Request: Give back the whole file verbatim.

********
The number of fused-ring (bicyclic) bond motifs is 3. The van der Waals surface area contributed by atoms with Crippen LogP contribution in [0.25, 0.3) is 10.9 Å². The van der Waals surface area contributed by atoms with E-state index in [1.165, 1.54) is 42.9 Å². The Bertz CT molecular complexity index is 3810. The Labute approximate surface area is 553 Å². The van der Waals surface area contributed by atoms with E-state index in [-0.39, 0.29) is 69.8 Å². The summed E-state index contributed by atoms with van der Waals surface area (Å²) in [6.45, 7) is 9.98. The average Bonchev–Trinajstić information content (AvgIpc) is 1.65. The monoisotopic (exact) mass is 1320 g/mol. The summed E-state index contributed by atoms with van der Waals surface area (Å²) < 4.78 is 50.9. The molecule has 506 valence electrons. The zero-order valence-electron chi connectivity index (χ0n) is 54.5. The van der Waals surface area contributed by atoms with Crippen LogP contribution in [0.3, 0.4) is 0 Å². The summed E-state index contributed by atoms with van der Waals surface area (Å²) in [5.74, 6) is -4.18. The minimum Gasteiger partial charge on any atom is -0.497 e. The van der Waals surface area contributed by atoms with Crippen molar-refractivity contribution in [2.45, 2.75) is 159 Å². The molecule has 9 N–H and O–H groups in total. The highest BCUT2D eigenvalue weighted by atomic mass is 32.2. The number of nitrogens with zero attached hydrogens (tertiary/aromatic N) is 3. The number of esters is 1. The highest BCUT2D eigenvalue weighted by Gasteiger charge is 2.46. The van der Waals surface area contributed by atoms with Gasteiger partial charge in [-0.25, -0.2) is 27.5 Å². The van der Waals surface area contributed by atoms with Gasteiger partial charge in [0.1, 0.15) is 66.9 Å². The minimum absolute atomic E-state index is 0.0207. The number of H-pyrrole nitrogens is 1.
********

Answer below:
The number of fused-ring (bicyclic) bond motifs is 3. The van der Waals surface area contributed by atoms with Crippen LogP contribution in [0.25, 0.3) is 10.9 Å². The van der Waals surface area contributed by atoms with E-state index in [1.165, 1.54) is 42.9 Å². The Bertz CT molecular complexity index is 3810. The Labute approximate surface area is 553 Å². The van der Waals surface area contributed by atoms with E-state index in [-0.39, 0.29) is 69.8 Å². The summed E-state index contributed by atoms with van der Waals surface area (Å²) in [6.45, 7) is 9.98. The average Bonchev–Trinajstić information content (AvgIpc) is 1.65. The monoisotopic (exact) mass is 1320 g/mol. The summed E-state index contributed by atoms with van der Waals surface area (Å²) < 4.78 is 50.9. The molecule has 506 valence electrons. The zero-order valence-electron chi connectivity index (χ0n) is 54.5. The van der Waals surface area contributed by atoms with Crippen LogP contribution in [0.3, 0.4) is 0 Å². The summed E-state index contributed by atoms with van der Waals surface area (Å²) in [5.74, 6) is -4.18. The minimum Gasteiger partial charge on any atom is -0.497 e. The van der Waals surface area contributed by atoms with Crippen molar-refractivity contribution in [2.45, 2.75) is 159 Å². The molecule has 9 N–H and O–H groups in total. The highest BCUT2D eigenvalue weighted by atomic mass is 32.2. The number of nitrogens with zero attached hydrogens (tertiary/aromatic N) is 3. The number of esters is 1. The highest BCUT2D eigenvalue weighted by Gasteiger charge is 2.46. The van der Waals surface area contributed by atoms with Gasteiger partial charge in [-0.25, -0.2) is 27.5 Å². The van der Waals surface area contributed by atoms with Gasteiger partial charge in [0.1, 0.15) is 66.9 Å². The minimum absolute atomic E-state index is 0.0207. The number of H-pyrrole nitrogens is 1.